Landmark sports store, Midtown Sports, must move down Main St. to make way for restaurant, 2nd floor apartments
By Reggie Ellis @Reggie_SGN
VISALIA – After 30 years at the same location, Midtown Sports is moving.
Midtown Sports was informed last month that their lease at 117 E. Main St. would end on July 31, 2018. Chuck Steinman, majority owner of the independent sports equipment and apparel shop, said the family that had owned the building for the 30 years had sold it and then it was sold again to the new owners. Steinman said he was never contacted by the new owners and instead heard the news through a local realtor. Steinman posted a sign on the front door of the sports store letting customers know they will be moving to 917 E. Main St. in July because they had “lost their lease.”
“We didn’t have much choice,” Steinman said. “They sent a few guys recently to measure and get the landscape of the building but I have not talked to the [owners] personally, myself.”
Steinman said Midtown had never had a problem at its current location and were never given an opportunity to remain the tenant at its longtime home. Midtown lost its lease because the current owners want to do major renovations to create a mixed use residential project consisting of a new restaurant space on the ground floor and two apartments on the second floor. The project, which began site plan review last week, shows the apartment units at around 1,535 square feet each, with the remaining 5,000 square feet for the restaurant.
Midtown Sports has been a mainstay in the 100 block of East Main Street for nearly 30 years. Steinman, who began working at Midtown in 1976, said the store was originally located next to Colima’s Restaurant before it moved to the old Dick Parker Family Shoe Store location in the late 1980s.
“We’ve been here for 28 to 30 years,” Steinman said. “After being here for as long as we have, it’s going to be a huge task.”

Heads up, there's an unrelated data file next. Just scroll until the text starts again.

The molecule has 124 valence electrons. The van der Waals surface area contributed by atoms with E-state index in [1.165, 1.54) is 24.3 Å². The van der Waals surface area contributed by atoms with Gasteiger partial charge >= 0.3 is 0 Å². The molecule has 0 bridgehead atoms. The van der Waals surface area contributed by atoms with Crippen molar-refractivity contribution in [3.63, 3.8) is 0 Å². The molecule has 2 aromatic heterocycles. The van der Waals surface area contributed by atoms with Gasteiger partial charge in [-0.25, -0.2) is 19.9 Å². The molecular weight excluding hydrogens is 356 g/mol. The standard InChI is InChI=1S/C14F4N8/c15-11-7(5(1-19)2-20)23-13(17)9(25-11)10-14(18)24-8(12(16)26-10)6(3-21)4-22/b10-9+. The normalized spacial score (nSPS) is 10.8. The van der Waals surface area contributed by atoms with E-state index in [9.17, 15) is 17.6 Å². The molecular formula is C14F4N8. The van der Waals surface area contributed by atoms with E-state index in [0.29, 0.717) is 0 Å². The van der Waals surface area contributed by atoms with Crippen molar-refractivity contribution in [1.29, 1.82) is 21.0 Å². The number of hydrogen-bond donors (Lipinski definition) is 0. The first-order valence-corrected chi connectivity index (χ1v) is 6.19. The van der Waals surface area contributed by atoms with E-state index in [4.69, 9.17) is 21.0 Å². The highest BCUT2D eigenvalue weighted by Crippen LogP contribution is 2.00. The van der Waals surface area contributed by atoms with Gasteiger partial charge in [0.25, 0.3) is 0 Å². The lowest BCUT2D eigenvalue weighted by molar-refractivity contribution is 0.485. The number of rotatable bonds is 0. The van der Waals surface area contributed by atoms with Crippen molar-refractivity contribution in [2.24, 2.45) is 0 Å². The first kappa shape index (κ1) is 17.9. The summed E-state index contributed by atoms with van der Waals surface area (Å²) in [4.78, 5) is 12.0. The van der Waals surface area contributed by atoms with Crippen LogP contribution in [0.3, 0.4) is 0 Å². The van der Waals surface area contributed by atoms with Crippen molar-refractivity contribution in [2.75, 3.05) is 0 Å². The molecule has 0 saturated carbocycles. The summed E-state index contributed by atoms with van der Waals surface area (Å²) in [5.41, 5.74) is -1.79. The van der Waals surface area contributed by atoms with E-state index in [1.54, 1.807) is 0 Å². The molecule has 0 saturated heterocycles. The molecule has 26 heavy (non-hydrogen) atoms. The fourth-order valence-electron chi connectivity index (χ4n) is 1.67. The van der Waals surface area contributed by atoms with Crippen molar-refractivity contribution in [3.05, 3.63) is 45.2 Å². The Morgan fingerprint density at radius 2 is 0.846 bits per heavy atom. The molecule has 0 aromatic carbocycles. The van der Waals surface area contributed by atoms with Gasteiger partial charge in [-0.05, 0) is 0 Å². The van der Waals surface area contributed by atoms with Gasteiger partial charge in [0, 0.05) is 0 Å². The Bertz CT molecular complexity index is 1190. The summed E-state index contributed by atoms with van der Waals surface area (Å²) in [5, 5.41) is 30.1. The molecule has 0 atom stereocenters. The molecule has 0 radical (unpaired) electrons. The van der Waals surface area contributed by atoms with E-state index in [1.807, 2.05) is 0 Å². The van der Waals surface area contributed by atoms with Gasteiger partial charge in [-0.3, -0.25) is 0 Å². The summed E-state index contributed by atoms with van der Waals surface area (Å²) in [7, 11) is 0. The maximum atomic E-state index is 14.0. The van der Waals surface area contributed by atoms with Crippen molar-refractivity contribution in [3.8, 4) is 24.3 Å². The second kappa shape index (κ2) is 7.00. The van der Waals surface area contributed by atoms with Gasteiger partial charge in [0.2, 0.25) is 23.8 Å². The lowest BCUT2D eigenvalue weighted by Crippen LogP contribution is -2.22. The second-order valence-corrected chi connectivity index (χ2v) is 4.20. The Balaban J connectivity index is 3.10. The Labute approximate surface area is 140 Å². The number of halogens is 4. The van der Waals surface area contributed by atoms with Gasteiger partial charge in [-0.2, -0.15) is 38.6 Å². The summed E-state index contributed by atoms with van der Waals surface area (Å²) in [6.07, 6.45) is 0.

Steinman said the move will be expensive for the company, not just in changing its address on all letterhead, marketing material, web sites and social media but also to modify the company to smaller footprint and to move industrial equipment. Silk screen dryer, screen printing and embroidery machines located on the second floor will be have to be taken out using a crane and then fork-lifted onto heavy duty trailers to make the 0.5-mile trip east down Main Street across from the Napa Auto Parts building. They will have to build new walls at the new location to separate the different departments of the business.
“This will be an interesting move,” he said. “We’ve been here a long time and I hope we can have a smooth transition.”
The move will also force Midtown to squeeze their current operation, which fills approximately 8,000 square feet across three floors, into its new home covering just 5,000 square feet on a ground floor. The tighter fit will force Midtown to re-evaluate all of its inventory for walk-in sales, which only account for about 12% of the store’s business. Steinman said he may also have to store some winter inventory off-site at his country home in Elderwood north of Woodlake.
“Take a look at all of our inventory items,” Steinman said. “If it’s relevant then we will carry it on, if it’s not then we’re going to drop it.”
He won’t be cutting back on letterman jackets, which account for about one-third of walk-in sales.
“Letterman jackets are very important to us,” he said. “We’ve got some ladies that do a tremendous job embroidering and sewing jackets and our staff is very good at helping people design what they want on their jackets.”
The good news for Midtown is that most of its business, 88%, is team and institutional business, such as schools, colleges, city leagues, Little League, Cal Ripken, AYSO, youth club teams and youth travel teams. Steinman said Midtown Sports provides equipment and apparel for more than 200 sport institutions between Madera and Bakersfield and the foothills to the Central Coast. The company will continue to offer full-service screen printing and embroidery and employ a full-time graphic designer.
“We will still be on Main Street and we will still be downtown,” Steinman said.
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